It's early on a Friday morning, and--as usual--I'm looking through FINRA disciplinary actions and regulatory notices. I see that a firm in Okoboji, Iowa was fined $30,000 for doing "private placements" improperly. Remember that a firm can not, by definition, be doing a private placement if they're calling up a bunch of people they don't know. As FINRA indicates,
"The findings also stated that, in order to comply with Regulation D, the firm was required to have a substantive and preexisting relationship with each investor prior to the time that, acting through its representatives, it offered the company’s investment to prospective investors. The findings also included that the firm used the means of interstate commerce to offer and effect these transactions, engaging in a general solicitation with respect to the offering and, therefore, participated in the sale of unregistered securities."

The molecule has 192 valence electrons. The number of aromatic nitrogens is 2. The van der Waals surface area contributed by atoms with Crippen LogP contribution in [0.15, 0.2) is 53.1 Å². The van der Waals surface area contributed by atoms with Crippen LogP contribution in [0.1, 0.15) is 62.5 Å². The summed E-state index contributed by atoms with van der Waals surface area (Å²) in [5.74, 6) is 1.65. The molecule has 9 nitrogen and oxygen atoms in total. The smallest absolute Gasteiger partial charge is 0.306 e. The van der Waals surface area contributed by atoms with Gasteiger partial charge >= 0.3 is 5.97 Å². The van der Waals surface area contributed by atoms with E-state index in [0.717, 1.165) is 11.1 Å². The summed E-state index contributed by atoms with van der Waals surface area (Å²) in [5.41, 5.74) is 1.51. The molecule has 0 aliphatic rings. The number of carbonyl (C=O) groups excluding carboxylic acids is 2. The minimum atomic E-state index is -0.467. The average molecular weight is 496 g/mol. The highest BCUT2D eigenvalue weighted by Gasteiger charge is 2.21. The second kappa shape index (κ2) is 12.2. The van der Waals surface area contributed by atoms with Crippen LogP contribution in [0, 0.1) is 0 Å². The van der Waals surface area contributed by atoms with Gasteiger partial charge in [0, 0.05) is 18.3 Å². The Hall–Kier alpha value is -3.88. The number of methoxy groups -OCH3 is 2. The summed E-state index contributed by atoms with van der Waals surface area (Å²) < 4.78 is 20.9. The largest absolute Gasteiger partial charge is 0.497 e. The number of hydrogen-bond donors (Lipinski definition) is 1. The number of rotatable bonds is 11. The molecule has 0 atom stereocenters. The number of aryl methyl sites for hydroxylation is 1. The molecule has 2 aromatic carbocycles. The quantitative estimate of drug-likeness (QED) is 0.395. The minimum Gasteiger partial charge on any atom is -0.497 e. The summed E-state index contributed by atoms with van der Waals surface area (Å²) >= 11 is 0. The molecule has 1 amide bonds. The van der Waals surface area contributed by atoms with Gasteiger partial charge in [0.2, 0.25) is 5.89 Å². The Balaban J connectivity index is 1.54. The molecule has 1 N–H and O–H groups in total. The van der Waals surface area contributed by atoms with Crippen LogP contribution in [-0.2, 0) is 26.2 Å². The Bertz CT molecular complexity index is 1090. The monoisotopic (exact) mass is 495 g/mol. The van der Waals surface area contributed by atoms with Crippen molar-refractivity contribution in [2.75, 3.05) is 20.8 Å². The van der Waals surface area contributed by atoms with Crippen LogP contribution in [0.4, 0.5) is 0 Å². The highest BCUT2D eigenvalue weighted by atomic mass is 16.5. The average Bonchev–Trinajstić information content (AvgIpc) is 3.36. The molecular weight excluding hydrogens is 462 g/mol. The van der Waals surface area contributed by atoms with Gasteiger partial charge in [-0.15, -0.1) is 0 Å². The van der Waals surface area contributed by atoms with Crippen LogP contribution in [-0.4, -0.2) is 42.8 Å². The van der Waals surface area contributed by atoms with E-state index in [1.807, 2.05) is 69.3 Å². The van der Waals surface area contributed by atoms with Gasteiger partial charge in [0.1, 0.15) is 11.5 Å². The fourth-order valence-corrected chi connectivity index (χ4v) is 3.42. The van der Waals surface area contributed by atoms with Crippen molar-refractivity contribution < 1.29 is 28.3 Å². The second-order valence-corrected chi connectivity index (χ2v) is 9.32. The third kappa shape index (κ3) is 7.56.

Oops. Remember that to escape the registration requirement on the offering of securities, the SEC insists that the private placement is actually, you know, private. If you want to solicit a bunch of people, you're doing a public offering and must, therefore, register the stock, deal with the cooling off period, etc.